To those of you that think this book is the best thing ever written: I entreat you to treat it critically. Do not return the name-calling, do not take this book as the truth and the last word on the matters written about, and remember what Bell entreats us to do in his first book: do not take it face value. Test it, turn it over and over in your mind, figure out if you agree on every point, every question and every answer. Bell's writings are not perfect, and he's not right about everything.

To everyone else that doesn't understand why this is such a big deal and think it's absurd that Christians are fighting again when they claim to "have the truth," I hear you. I assure you, I'm sick of it too. Let's have a beer and talk about it sometime.


Thursday, March 17, 2011

"Dying to Live"

I did not come up with this title. It is the title of Chapter 5 of Rob Bell's newest book, "Love Wins," and it's some thoughts I've had due to that book and due to life lately.

What kind of a life does one lead when they have so much money that expenses go beyond their perception? How satisfying is it to get to the "top" and have all of the power you have ever wanted? What happens when you finally get the respect you feel you deserve, you finally have everything go right for you, and you finally obtain that thing you've always wanted?

What then?

It's very easy to go through life dissatisfied. In fact, I am a master at this. My critical nature gives me the perspective to see weaknesses in almost anything, and it's very often my greatest weakness, as it leads to unnecessarily hurting others and mostly hurting myself.

We are our own worst critic, are we not?

However, it's also easy to live in a way that is solely focused on comfort. Pleasure seeking, living the good life, food for the stomach, because why deny ourselves something we want when it's easily attainable? Substance, sex, any food we want, endless entertainment options, constantly living in a world where we are comfortable.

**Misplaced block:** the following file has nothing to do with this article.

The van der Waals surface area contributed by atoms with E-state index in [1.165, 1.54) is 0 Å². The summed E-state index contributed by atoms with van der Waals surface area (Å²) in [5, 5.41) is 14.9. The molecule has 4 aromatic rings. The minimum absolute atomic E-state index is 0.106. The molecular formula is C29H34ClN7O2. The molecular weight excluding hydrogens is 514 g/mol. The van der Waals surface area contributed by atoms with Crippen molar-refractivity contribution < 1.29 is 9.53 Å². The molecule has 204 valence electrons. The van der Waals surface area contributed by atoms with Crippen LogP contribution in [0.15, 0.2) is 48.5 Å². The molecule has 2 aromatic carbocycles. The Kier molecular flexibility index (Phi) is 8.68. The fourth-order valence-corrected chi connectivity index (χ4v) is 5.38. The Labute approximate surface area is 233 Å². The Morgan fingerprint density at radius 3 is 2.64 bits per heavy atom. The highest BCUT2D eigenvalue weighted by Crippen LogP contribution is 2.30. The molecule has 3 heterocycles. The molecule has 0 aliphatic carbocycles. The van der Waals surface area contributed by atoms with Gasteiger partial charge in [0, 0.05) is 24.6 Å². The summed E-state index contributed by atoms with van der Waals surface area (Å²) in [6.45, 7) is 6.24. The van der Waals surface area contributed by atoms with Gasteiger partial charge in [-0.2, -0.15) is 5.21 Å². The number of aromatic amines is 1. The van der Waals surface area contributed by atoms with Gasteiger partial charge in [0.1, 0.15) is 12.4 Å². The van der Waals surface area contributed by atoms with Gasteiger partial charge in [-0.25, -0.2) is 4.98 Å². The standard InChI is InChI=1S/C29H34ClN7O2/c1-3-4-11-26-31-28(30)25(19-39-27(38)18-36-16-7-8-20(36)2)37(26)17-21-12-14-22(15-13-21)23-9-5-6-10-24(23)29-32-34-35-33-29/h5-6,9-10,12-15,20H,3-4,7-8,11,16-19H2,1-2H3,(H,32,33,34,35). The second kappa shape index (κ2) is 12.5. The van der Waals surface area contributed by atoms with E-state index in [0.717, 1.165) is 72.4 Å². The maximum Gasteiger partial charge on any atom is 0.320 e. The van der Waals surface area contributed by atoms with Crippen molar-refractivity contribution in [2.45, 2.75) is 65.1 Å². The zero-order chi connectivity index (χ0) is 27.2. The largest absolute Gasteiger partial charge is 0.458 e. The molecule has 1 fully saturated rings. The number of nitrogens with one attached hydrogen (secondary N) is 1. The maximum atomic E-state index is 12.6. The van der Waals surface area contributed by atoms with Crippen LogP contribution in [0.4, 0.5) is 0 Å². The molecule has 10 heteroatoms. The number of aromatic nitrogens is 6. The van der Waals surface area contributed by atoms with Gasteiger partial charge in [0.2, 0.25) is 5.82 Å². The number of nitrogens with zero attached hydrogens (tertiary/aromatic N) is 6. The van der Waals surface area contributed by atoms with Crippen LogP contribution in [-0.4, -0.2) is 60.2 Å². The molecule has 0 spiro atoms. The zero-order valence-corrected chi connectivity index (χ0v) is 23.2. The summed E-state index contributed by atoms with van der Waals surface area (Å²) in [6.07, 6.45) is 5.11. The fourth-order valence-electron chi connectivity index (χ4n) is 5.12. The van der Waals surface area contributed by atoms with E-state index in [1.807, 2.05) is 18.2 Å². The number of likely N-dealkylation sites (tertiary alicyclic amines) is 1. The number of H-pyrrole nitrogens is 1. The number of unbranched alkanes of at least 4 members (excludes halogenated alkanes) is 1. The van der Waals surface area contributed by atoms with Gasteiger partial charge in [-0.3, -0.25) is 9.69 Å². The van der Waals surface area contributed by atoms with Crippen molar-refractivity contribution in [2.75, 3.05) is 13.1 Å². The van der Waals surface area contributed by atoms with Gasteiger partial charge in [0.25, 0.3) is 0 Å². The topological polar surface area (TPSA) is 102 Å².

And yet for some reason, this gets boring. We begin to feel run down, tired all the time, bored, and we need something else. Some kind of variety, some kind of change of routine. We need new entertainment, different substances, more crazy forms of sex, we eat more, find more TV shows, buy more DVDs from the store, get new pets, move for no reason, adventure restlessly, and keep looking for that elusive satisfaction that our existence is centered on.

It's part of who we are, we always want something new. This isn't a bad thing, it's human nature to be creative, and it's also our nature to find the thing that defines our existence, defines who we are.

The problem is, when we live in such a way that we look out for ourselves all the time, we miss out on a lot, and we miss what we're looking for.

I just finished watching the movie "The Social Network," which was thought-provoking for a variety of reasons. Firstly, and I'll come back to this point, my absolute favorite character was the protagonist, which is an oddity for me. Usually I hate the protagonist or at least have a profound lack of caring for them.

Secondly, the movie lacked any sort of moral lesson. It was about events that happened, and then it ended. There was no preachy character, no didactic message implicit in the film, it just was, and when it ended my response was "huh. that just happened." It felt very subdued, very real, as opposed to the drama movies tend to be (and rightly so in most cases).

All real, of course, except for the protagonist. He was the detached anti-hero, the one that came out on top, and he was so smart he silenced every person in the film, riddled with flaws as he was. I liked him precisely for this reason, he was a tragic character.

Brilliant, the youngest billionaire in the world, and his character in the movie was still so empty. It ended with him attempting, once again, to simply establish a connection with a person. He was so alone.

He had gotten everything he ever wanted, surrounded himself with people, was rich beyond his wildest dreams, was at the center of a brilliant creation, had defeated all of his enemies, and still, he had failed at his goal.

He was still alone.

When all of our efforts toward a thing gives us the opposite result, we begin to ask ourselves, "what kind of a screwed up world is this, and what am I doing wrong?"

"Does God hates me?"

"Is everyone really out to defeat me?"

"Is there a point to any of this?"

A point indeed.

A teacher that lived twenty centuries ago had some crazy ideas about life and what would fix this problem people have been having for many centuries before he showed up.